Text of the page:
However the other key traditions of the dawn service, the parade and the two-up were still well in evidence today. A newer tradition is the battleground service in which Australians and Kiwis combine overseas holiday with a local remembrance theme. Numbers were down at Gallipoli this year. According to the ABC it was the fault of the recession but today’s event at Lone Pine still attracted 7,500 people. Another 3,000 packed out the French 1918 battle site at Villiers-Bretonneux which rose to Australian prominence last year on its 90th anniversary.
Even though overseas Anzac Day celebration dates back to 1916, it was possibly one of the few things the well-drilled founders of the tradition probably hadn’t anticipated. Today is the 94th Anzac Day and there is a strong view that the first Anzac Day was a spontaneous event. On the 25th of April that year, Australian and New Zealand troops celebrated in England, Egypt and the Middle East and in France (where they had just arrived). Back home the excitement generated by what had occurred a year ago ensured it would not be forgotten there either.
Much of the credit for the way it captured the public imagination in 1916 belongs to the war reporting of Ellis Ashmead-Bartlett and Charles Bean. Throughout 1915 their lively accounts ignited a fire which the religious institutions were quick to pick up on. By June the bodies were starting to come back from Turkey in significant numbers and they continued to arrive until the operation was called off in December. It was becoming appropriate that a national day of mourning needed to be called to deal with collective grief.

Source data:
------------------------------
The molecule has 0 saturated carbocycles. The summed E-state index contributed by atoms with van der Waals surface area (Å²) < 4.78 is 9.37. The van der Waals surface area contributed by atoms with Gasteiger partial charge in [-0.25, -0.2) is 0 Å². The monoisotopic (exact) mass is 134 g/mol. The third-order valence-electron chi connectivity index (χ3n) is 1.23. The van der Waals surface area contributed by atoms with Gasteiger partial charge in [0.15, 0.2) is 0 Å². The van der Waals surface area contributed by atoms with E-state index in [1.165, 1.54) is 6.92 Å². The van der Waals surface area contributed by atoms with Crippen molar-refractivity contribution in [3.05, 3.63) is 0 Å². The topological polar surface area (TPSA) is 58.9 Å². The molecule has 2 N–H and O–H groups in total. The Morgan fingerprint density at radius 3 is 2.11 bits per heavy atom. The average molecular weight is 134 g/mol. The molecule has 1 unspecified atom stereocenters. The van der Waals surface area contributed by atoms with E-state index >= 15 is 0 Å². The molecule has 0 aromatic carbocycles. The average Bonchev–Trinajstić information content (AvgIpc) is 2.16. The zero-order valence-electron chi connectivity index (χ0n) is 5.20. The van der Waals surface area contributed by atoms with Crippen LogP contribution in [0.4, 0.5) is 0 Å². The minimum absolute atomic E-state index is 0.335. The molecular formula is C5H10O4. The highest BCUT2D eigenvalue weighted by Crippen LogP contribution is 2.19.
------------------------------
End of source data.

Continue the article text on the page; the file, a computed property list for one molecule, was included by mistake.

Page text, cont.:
But even with the help of journalists, Anzac Day did not ignite spontaneously. The first Anzac Day Commemoration Committee was set up in January 1916. It was a Brisbane auctioneer named Thomas Augustine Ryan who decided 25 April was a good day to have the commemoration. He was a member of the local recruiting committee and the father of a soldier who survived the Anzac operation. Ryan suggested the idea to TJ Ryan (no relation, as far as I’m aware) the then-Labor Premier of Queensland. Premier Ryan quickly convened a meeting of local luminaries on 10 January 1916 and allowed a high profile Anglican priest Canon Garland to draw up an agenda.